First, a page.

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Department of Comparative Politics

NEW PUBLICATION

New Article by Svåsand: the Negative Systemic Effects of Flawed Party Regulation in Malawi

Professor Lars Svåsand finds in a new article that flawed party regulation has contributed to a deinstitutionalization of the Malawian party system. The article is published in International Political Science Review.

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Illustration Photo: Malawi.
Photo:
Colourbox

Party Politics in Malawi

In the article Regulation of political parties and party functions in Malawi: Incentive structures and the selective application of the rules, Professor Lars Svåsand of the Department of Comparative Politics outlines some of the most important constitutional and legal regulation of political parties in Malawi, as well as how some functions of political parties are impacted by institutions empowered to make decisions binding for the political parties. The article is published in International Political Science Review 2014.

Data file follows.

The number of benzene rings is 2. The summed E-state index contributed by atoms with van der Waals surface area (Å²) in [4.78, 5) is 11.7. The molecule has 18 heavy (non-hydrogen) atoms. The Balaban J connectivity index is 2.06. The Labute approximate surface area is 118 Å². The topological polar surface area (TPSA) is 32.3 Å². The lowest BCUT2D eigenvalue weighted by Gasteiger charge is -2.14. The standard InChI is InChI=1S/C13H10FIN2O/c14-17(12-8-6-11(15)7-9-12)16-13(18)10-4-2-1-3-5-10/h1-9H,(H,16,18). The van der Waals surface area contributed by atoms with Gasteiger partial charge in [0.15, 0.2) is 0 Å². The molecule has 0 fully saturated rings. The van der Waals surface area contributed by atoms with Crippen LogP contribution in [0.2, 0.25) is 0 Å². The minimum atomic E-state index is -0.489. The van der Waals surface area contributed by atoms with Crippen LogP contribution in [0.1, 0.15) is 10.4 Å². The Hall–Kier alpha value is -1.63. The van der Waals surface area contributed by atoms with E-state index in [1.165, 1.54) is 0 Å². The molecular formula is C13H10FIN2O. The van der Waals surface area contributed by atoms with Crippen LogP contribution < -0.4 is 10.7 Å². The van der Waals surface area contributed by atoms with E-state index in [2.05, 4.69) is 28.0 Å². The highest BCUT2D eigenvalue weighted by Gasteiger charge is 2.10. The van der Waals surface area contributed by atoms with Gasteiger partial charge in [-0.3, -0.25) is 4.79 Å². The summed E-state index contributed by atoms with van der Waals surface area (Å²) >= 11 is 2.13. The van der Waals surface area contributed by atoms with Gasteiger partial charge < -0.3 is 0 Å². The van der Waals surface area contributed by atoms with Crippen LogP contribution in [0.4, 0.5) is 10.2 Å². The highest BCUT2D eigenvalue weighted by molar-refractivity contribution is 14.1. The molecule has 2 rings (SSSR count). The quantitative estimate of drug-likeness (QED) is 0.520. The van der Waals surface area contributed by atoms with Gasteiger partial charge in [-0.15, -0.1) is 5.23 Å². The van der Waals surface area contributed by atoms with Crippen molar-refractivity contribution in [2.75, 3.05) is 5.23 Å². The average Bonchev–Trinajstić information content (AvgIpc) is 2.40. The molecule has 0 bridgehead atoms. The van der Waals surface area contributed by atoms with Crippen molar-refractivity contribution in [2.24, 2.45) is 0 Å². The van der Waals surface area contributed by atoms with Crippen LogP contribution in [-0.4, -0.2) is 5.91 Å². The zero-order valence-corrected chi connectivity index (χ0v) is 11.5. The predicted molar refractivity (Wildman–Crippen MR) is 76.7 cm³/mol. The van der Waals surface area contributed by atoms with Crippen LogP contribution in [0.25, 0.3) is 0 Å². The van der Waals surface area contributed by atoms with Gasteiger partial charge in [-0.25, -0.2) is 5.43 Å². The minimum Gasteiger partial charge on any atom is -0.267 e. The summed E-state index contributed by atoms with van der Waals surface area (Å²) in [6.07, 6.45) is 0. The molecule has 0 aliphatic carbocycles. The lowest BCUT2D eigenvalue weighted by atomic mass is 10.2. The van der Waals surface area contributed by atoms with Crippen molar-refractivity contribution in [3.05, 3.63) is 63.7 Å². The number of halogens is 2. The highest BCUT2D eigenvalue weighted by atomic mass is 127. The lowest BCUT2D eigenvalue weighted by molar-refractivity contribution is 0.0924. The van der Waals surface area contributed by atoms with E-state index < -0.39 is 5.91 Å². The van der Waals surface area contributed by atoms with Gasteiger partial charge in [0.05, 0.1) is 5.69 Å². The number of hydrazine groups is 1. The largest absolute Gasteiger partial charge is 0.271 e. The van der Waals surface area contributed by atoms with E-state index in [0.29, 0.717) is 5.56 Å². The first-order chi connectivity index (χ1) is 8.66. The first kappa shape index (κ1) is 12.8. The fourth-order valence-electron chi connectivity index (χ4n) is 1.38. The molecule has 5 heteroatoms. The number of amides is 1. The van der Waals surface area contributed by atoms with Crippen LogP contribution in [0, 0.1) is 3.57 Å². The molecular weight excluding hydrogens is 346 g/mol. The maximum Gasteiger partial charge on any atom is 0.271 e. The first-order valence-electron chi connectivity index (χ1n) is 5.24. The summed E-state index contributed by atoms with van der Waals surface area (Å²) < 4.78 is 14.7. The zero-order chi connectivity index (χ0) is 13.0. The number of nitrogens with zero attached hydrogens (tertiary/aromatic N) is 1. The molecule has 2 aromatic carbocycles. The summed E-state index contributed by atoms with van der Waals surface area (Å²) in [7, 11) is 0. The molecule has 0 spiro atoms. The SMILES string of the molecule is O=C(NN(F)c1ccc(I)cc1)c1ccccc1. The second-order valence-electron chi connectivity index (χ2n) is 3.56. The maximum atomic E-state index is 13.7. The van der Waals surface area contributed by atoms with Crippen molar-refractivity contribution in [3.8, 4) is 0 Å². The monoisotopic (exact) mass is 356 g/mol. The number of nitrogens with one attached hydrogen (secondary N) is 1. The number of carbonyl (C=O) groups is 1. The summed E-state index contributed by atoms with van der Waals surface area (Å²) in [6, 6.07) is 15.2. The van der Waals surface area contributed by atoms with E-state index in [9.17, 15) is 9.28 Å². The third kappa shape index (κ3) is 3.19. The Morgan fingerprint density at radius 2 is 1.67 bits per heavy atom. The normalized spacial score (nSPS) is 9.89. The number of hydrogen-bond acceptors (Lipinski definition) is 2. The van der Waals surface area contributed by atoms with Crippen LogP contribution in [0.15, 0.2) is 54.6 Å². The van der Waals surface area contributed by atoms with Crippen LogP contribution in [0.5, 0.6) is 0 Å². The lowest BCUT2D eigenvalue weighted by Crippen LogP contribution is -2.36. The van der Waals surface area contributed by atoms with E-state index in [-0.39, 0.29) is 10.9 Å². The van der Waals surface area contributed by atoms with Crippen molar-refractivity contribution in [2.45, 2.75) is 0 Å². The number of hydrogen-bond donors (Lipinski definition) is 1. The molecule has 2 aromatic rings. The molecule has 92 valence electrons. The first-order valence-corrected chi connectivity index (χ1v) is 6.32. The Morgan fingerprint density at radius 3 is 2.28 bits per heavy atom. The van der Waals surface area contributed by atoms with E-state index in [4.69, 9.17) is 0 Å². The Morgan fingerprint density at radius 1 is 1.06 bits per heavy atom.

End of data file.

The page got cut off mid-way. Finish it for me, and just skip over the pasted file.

The party system in Malawi has been characterized by instability and fragmentation since the reintroduction of multiparty democracy in 1993. Svåsand shows that in part this instability is rooted in the legal framework regulating political parties as organizations and the functions that parties perform in a democracy.

 

The Negative Systemic Effects of Flawed Party Regulation

Svåsand shows that the regulation of party functions such as candidate nomination, campaigning and representation in parliament interacts with the structure of the political system, leading to party system instability. For example, the failure of many parties to develop and imple­ment standardized procedures for nominating candidates, and the ease with which candidates can register (before the increase in the registration fees in 2009), have probably contributed to an increased number of independents as well as the formation of new parties.  

In addition, the effect of regulation of political parties and their activities is strongly influenced by ‘selective’ application of the formal regulations. Formal rules meant to strengthen political parties have therefore not functioned as intended.